Thursday, June 18, 2015

Switzerland holds rate, franc 'significantly overvalued'

   Switzerland's central bank maintained its target range for benchmark 3-month Libor at minus 1.25 to minus 0.25 percent, along with the deposit rate at minus 0.75 percent, and said the Swiss franc remains "significantly overvalued" and it would "therefore remain active in the foreign exchange market, as necessary, in order to influence monetary conditions."
   The Swiss National Bank (SNB), which shocked financial markets in January by scrapping its cap on the exchange rate of the franc against the euro, said the global economic recovery is expected to gather pace again though the difficult financial situation in Greece and geopolitical tensions could still jeopardize this recovery.
    But low oil prices and expansionary monetary policy should help global growth and thus demand for Swiss products, helping cushion the impact of the exchange rate shock so growth should rebound in the second half of the year, with growth for the full year reaching just under 1.0 percent.
    The Swiss franc jumped around 20 percent against the euro following the SNB's decision to remove its 1.20 euro limit on its exchange rate. Since then it has eased slightly but was still trading around 1.04 to the euro today, up by 15 percent this year.
    Swiss exports took a hit from the strong franc and weaker global trade, and the country's Gross Domestic Product contracted by 0.2 percent in the first quarter from the fourth quarter for annual growth of only 1.1 percent.
    Switzerland remains mired in deflation - headline inflation was minus 1.2 percent in May, the ninth month in a row of deflation or zero inflation - and the SNB said its latest forecast was largely similar to its March forecast with inflation seen reaching its low point in the third quarter at minus 1.2 percent.
    For the full 2015 year the SNB raised its forecast slightly to a fall of 1.0 percent, up from the March forecast of minus 1.1 percent, and for 2016 the forecast was raised to minus 0.4 percent from a previous minus 0.5 percent. For 2017 inflation is seen rising to a positive 0.3 percent, slightly below the March forecast for inflation of a positive 0.4 percent.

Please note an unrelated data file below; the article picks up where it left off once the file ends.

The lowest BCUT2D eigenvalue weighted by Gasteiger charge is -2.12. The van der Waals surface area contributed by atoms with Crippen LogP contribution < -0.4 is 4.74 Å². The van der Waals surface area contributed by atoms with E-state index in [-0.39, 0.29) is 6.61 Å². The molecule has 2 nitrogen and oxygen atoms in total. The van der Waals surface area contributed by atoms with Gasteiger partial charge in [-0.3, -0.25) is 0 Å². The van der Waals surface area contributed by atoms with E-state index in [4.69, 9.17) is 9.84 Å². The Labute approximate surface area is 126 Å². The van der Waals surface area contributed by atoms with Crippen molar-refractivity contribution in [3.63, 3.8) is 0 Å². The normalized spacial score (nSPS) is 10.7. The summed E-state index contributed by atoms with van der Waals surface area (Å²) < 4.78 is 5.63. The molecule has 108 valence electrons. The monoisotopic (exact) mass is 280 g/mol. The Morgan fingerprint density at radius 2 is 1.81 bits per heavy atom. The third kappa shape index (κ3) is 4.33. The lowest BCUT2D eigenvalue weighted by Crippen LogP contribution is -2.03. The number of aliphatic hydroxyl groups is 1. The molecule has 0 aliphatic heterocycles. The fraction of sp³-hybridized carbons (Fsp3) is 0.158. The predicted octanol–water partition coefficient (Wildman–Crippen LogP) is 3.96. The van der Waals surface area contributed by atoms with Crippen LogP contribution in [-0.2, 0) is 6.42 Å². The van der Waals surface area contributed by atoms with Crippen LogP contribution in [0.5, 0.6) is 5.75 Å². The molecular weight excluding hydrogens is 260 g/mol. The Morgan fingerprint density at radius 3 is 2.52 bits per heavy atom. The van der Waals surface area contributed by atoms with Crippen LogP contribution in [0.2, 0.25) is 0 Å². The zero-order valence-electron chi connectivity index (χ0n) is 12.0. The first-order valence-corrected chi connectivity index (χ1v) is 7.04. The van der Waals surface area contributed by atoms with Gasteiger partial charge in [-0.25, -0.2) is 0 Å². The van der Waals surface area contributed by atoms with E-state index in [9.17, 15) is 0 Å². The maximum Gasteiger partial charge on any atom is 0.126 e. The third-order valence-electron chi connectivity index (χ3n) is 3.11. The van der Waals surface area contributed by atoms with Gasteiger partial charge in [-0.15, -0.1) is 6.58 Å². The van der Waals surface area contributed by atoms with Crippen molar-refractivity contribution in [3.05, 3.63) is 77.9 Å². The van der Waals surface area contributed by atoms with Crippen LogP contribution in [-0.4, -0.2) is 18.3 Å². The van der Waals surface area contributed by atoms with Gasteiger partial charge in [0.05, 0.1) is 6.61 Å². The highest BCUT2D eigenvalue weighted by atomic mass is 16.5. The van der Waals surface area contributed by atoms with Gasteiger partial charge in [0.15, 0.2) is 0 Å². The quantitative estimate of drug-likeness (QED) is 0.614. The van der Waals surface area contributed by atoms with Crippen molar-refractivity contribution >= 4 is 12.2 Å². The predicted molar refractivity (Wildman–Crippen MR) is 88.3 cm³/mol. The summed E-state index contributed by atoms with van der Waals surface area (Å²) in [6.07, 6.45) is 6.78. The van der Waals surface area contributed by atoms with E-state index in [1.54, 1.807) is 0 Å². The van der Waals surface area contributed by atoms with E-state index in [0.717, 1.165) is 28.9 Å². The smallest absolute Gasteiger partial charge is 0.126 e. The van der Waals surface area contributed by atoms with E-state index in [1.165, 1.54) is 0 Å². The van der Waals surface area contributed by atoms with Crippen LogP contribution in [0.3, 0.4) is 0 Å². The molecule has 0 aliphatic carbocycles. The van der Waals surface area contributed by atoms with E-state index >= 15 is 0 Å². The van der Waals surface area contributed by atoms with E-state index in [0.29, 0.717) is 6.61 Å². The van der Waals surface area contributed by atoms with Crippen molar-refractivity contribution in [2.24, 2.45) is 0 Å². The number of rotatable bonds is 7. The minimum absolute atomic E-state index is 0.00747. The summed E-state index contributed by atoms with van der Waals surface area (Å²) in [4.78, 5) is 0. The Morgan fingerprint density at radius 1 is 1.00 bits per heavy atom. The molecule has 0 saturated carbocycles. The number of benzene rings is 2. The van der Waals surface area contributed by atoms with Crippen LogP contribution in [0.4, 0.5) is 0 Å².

The Swiss National Bank issued the following statement:

"The Swiss National Bank (SNB) is leaving the target range for the three-month Libor unchanged at between −1.25% and –0.25%. The interest rate on sight deposits at the SNB remains at –0.75%. Negative interest rates in Switzerland make holding investments in Swiss francs less attractive and will help to weaken the Swiss franc over time. Overall, the Swiss franc is significantly overvalued. The SNB takes account of the exchange rate situation, and its impact on inflation and economic developments, in formulating its monetary policy. It will therefore remain active in the foreign exchange market, as necessary, in order to influence monetary conditions.

The new conditional inflation forecast does not differ greatly from the one we presented in March. Inflation will reach its low point in the third quarter of 2015, at –1.2%. For the subsequent period, the new inflation forecast is slightly higher than in March due to the rise in oil prices. The forecasts for 2015 and 2016 are up slightly, by 0.1 percentage points to –1.0% for 2015 and to –0.4% for 2016. The forecast continues to indicate that inflation will move back into positive territory at the beginning of 2017; there will be a slight slowdown in the rate of increase as the year progresses. The inflation forecast for 2017 is down by 0.1 percentage points, to 0.3%. The conditional forecast assumes that the three-month Libor will remain at –0.75% over the entire forecast horizon, and that the Swiss franc will weaken.

Global economic growth was weaker than expected in the first quarter of 2015, and this development had a detrimental impact on world trade. In the US, GDP declined slightly. In the euro area, however, the economy continued to pick up, supported by persistent euro weakness and improved lending conditions. In Japan, too, the economy gained momentum. In the emerging economies, performance remained uneven, while growth continued to cool in China.

The global economy is expected to gather pace again, reinforced by expansionary monetary policy around the world and ongoing low oil prices. Nonetheless, uncertainty about the future development of the global economy remains high. Various risks – first and foremost the difficult financial situation in Greece and geopolitical tensions – could jeopardise the recovery.

According to initial estimates, Switzerland’s real GDP declined slightly in the first quarter. As expected, goods exports suffered from the strong Swiss franc appreciation, but also from a downturn in global trade. Domestic demand, by contrast, developed robustly. The situation varies considerably from one industry to another, however. Profit margins are under significant pressure in several sectors, and this is forcing companies to take steps to reduce production costs and raise efficiency. Against this backdrop, unemployment has increased slightly on a seasonally adjusted basis.

Over the coming months, the global economic recovery is likely to lead to a gradual upturn in demand for Swiss products; this will cushion the impact of the exchange rate shock somewhat. As the global economy gathers momentum, we expect Switzerland to return to positive growth in the second half of the year. The SNB continues to anticipate growth of just under 1% for 2015 as a whole."


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